Strong Commercial Demand Drives Higher Rent Asking Prices


According to the Commercial Property Guide's Asking Price Index, commercial real estate agents have set asking rents at about 2.5 per cent higher than 3 months ago.

An online commercial property portal, the Commercial Property Guide compile their Asking Price Index with updated weekly data. It measures the change in sentiment of experienced agents who have made tens of thousands of marketing decisions as to the future direction of commercial property.

The index indicates strong demand for commercial space. Australia has undergone a 10 per cent increase in asking rents for commercial property on an annualised basis.

The Commercial Property Guide said this growth is driven by financial services and information technology business expansion. Employment growth is mirrored in the type of workspace that is, and isn't, in demand. Industrial rents are also bubbling along albeit not at quite the same rate as offices. In contrast, retail shop rents have experienced a dramatic decline.


Office Rents Grow While Retail Declines
Up until December 2016, industrial, retail and office property types had roughly similar asking rent increases. Since then each of the major property types have followed very different trajectories.

Every six months for the past several years industrial, office and retail asking prices have converged. So that in July 2015, December 2016, July 2016 and then again in December 2016 all three property types converged to have almost identical growth expectations.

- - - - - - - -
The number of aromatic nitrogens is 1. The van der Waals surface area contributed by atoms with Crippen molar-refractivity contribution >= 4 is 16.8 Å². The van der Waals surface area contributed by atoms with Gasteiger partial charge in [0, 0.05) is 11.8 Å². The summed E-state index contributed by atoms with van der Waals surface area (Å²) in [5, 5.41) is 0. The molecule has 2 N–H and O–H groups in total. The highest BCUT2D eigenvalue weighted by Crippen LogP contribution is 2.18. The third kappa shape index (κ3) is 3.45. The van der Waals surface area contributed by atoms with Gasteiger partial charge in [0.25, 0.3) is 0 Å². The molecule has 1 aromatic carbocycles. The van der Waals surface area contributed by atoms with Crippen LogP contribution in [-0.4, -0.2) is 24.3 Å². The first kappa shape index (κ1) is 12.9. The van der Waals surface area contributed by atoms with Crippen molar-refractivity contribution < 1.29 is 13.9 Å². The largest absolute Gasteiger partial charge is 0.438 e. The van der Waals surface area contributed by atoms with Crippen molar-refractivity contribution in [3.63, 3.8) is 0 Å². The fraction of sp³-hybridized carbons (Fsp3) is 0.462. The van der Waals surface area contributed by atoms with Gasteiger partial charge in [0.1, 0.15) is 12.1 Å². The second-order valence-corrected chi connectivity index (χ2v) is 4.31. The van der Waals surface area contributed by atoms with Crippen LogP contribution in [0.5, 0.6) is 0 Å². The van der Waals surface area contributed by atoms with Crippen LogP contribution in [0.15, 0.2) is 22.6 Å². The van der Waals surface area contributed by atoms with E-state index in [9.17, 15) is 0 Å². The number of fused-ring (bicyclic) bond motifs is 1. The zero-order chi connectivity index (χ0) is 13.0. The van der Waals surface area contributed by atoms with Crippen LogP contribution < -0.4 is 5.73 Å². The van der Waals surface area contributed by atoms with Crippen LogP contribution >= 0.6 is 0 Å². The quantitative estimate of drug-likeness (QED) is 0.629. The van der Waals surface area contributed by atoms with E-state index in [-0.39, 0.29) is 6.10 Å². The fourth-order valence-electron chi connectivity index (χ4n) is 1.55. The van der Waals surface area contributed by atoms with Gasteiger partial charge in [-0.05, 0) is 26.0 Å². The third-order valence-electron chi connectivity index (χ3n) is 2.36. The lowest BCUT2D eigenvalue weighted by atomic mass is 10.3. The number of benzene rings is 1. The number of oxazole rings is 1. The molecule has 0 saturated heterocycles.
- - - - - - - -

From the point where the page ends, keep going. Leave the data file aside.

This time is different. The pattern has been broken in this winter, as each of the major property types have diverged in their asking rent expectations. Although retail may have initially been too pessimistic.


In July, office rent asking prices were at their highest ever in three years of measuring. This year office rents have broken out of their cyclical range of the past few years. In September office rents have come down to a mere 14% per annum from their previous record increase of 6% in 3 months (which is equivalent to an annual rate of 24%).
The “Death by Amazon” effect has seen asking rents for retail experience a very steep downhill ride. Commercial real estate agents are fearing the worst. Pessimistic media reports from the US for example highlighting that major shop-front auto parts chains such as Auto Zone have been replaced by Amazon as the main retail channel.
Industrial rent expectations are also at the highest level in three years, having grown by about 3% over the previous three months. The months leading up to August showed a steady increase since its lowest point which was at zero growth earlier in the year.
Major Cities
There is a trend towards similar national growth rates in the asking rent across the three major markets of Melbourne, Sydney and Brisbane.
The oft-reported price increases of Sydney real estate is reflected in asking price for office rents. The trend this year has been upward with a starting point of 8% per annum in January 2017. There has been an overall surge in Sydney commercial rent that peaked at around 16% per annum in May. In September asking price for rents have stabilised at the national average.


Not as widely reported as Sydney, asking prices for leases in Melbourne have been increasing at about 8% annually. Volatility in 2017 has been much less than in the previous years. There has been little variation in the rate of increase from one month to the next.
Brisbane commercial rent increases are recovering and now match those of Melbourne. There has been a steady rise from a three monthly change of about 1% (equivalent of 4% p.a.) in 2016 to a current rate of growth of 2% increase in the past three months which is an annualised rate of 8%.

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